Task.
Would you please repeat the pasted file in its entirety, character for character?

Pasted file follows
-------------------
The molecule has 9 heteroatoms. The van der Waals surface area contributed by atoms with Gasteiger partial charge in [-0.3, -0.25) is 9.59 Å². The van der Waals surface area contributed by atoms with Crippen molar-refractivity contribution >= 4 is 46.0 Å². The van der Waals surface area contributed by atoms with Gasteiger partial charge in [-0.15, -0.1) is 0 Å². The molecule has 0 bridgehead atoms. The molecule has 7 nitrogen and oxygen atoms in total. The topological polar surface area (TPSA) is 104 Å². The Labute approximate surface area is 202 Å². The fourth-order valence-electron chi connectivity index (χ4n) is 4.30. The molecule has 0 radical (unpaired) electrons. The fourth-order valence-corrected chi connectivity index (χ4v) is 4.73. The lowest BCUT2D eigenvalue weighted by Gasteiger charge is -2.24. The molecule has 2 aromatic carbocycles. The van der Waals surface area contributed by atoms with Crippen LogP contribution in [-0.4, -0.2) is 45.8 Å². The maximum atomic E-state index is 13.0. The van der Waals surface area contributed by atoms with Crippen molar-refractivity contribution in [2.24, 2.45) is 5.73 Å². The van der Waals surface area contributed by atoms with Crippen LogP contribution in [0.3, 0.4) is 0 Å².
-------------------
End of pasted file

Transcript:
The molecule has 9 heteroatoms. The van der Waals surface area contributed by atoms with Gasteiger partial charge in [-0.3, -0.25) is 9.59 Å². The van der Waals surface area contributed by atoms with Crippen molar-refractivity contribution >= 4 is 46.0 Å². The van der Waals surface area contributed by atoms with Gasteiger partial charge in [-0.15, -0.1) is 0 Å². The molecule has 0 bridgehead atoms. The molecule has 7 nitrogen and oxygen atoms in total. The topological polar surface area (TPSA) is 104 Å². The Labute approximate surface area is 202 Å². The fourth-order valence-electron chi connectivity index (χ4n) is 4.30. The molecule has 0 radical (unpaired) electrons. The fourth-order valence-corrected chi connectivity index (χ4v) is 4.73. The lowest BCUT2D eigenvalue weighted by Gasteiger charge is -2.24. The molecule has 2 aromatic carbocycles. The van der Waals surface area contributed by atoms with Crippen LogP contribution in [-0.4, -0.2) is 45.8 Å². The maximum atomic E-state index is 13.0. The van der Waals surface area contributed by atoms with Crippen molar-refractivity contribution in [2.24, 2.45) is 5.73 Å². The van der Waals surface area contributed by atoms with Crippen LogP contribution in [0.3, 0.4) is 0 Å².